Axis REIT sitting on ‘gold mine’

Axis REIT sitting on ‘gold mine’
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This article first appeared in The Edge Financial Daily, on October 10, 2016.

 

KUALA LUMPUR: Axis Real Estate Investment Trust (REIT) chief executive officer Leong Kit May knew that the trust has a “gold mine” waiting to be excavated in its 50-acre (20.23ha) property in Klang. So much so that the first development on this land can generate a net yield of nearly 10% over 10 years.

At a plot ratio of 60%, Leong said the land — dubbed Axis PDI Centre — can easily house one million sq ft of single-storey industrial properties.

The timing could not have been better for the Securities Commission Malaysia (SC) to propose a liberalisation of the country’s REIT sector, where one of the major propositions is to let the managers develop greenfield properties.

As soon as Konsortium Logistik Bhd’s lease for the PDI Centre expired in September last year, Axis REIT quickly worked on a plan to convert the pre-delivery centre into an industrial warehouse park, said Leong in an interview with The Edge Financial Daily.

Being aware that some investors have expressed concerns about Malaysian REITs entering the realm of property development, she said Axis REIT has adopted appropriate measures to mitigate the risks associated with property development.

In its announcement in August on the first phase of the PDI Centre’s development, the trust said the 515,000 sq ft warehouse will take 18 months to construct. But Leong reckons the actual timeline should be shorter, so any potential delay in construction should have been taken into account.

“We cannot afford to have any risk, so we are putting a very comfortable timeline for the fund to develop this warehouse. When you look into some of the multistorey buildings, they need two to three years of construction.

“But here, [for] a single-storey warehouse, we are looking at an actual active construction period of just 12 months, so that we have a buffer on that,” said Leong. “And even if there is any further delay in the construction, there are recourses in Axis REIT’s contract with the contractor, such as [a] liquidated and ascertained damages clause, to mitigate earnings loss.

The contractor for the warehouse, Leong revealed, is AME Construction Sdn Bhd, “the pioneer in construction of industrial warehouse space in Iskandar Malaysia. It just completed the recent BMW parts distribution centre in Senai — with a similar size (as Axis REIT’s upcoming warehouse development) — and [email protected].”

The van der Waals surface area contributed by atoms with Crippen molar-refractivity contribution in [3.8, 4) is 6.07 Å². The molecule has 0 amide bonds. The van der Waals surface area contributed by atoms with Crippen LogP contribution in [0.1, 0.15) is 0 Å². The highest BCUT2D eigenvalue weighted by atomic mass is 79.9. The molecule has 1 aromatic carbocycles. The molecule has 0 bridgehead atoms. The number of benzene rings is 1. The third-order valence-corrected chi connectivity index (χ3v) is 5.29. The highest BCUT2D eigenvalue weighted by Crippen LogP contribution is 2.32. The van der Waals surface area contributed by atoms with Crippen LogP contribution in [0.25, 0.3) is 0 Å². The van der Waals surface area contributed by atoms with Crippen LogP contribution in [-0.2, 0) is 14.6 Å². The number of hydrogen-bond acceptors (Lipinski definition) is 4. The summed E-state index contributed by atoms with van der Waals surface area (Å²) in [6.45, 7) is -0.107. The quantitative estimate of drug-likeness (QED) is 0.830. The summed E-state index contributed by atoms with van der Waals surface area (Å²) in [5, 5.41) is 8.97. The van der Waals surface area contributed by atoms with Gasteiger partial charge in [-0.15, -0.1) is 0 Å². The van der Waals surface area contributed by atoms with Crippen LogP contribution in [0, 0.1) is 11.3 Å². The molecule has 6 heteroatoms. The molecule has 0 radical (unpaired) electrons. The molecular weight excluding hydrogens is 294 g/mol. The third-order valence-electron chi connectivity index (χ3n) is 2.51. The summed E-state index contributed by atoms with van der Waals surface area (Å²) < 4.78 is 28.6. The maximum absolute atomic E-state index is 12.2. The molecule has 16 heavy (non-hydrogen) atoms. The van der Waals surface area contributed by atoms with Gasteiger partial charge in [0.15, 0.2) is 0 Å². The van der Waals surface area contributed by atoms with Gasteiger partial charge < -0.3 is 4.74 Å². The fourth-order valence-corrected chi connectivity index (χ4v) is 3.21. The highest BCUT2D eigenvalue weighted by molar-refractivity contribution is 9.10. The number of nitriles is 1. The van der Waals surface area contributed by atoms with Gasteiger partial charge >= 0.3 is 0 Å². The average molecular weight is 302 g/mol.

Once the warehouse is completed, a Nestle Bhd subsidiary will immediately move into the building. Thus, Leong said, the industrial warehouse will be a yielding property from the get-go.

In fact, Nestle signed a 10-year lease agreement with Axis REIT, with the option to renew it for two three-year terms. It is a triple net lease kind, said Leong, “where the maintenance and upkeeping are all taken care of by the tenant itself.”

Consequently, she said the 7.6% annual rental yield stated in Axis REIT’s stock exchange filing is almost as good as the net yield. The initial rental fee of RM19.22 million per annum will increase every three years, and Leong said it will result in an average yield of almost 10% throughout the lease agreement.

Industrial properties tend to have yields of 6% to 7%. Axis REIT managed to command a better yield because of the lower land cost.

“Remember, we bought the PDI Centre six years ago,” she pointed out.

The 50-acre PDI Centre cost Axis REIT RM85 million then, or RM39.03 per sq ft. Nearby industrial land tracts, she said, would cost RM150 to RM200 per sq ft today.

All in all, Leong said Axis REIT has a plan to bring its assets under management to RM3 billion. No hard deadline has been imposed on the team to achieve that target, but she did say that now is a good time to buy properties.

“At the end of the day, we always say location is important. Tenants’ credentials, too, and the potential upside to the property [are also important],” she said.

After years of lobbying by REIT managers, the SC this year proposed to allow them to develop their own properties as long as the development value does not exceed 15% of a REIT’s total enlarged assets. The regulator is still seeking the public’s feedback on the amendments to the REIT guidelines, but Leong is confident that investors are viewing these proposals positively.

“The REIT is matured enough; it has been in the market for 11 years. The managers have demonstrated the ability to retrofit and enhance assets, as Axis and other REITs have done. So, it’s time for REITs to develop and create value for unitholders,” she said.

With a cost of RM210.93 million, Axis REIT’s development, Leong said, will take up nearly 10% of the total enlarged asset size.

Bloomberg data shows that analysts’ average projection for Axis REIT’s distribution per unit for the financial year ending Dec 31, 2017 is nine sen, which will give investors a yield of 5.23% based on last Friday’s close of RM1.72.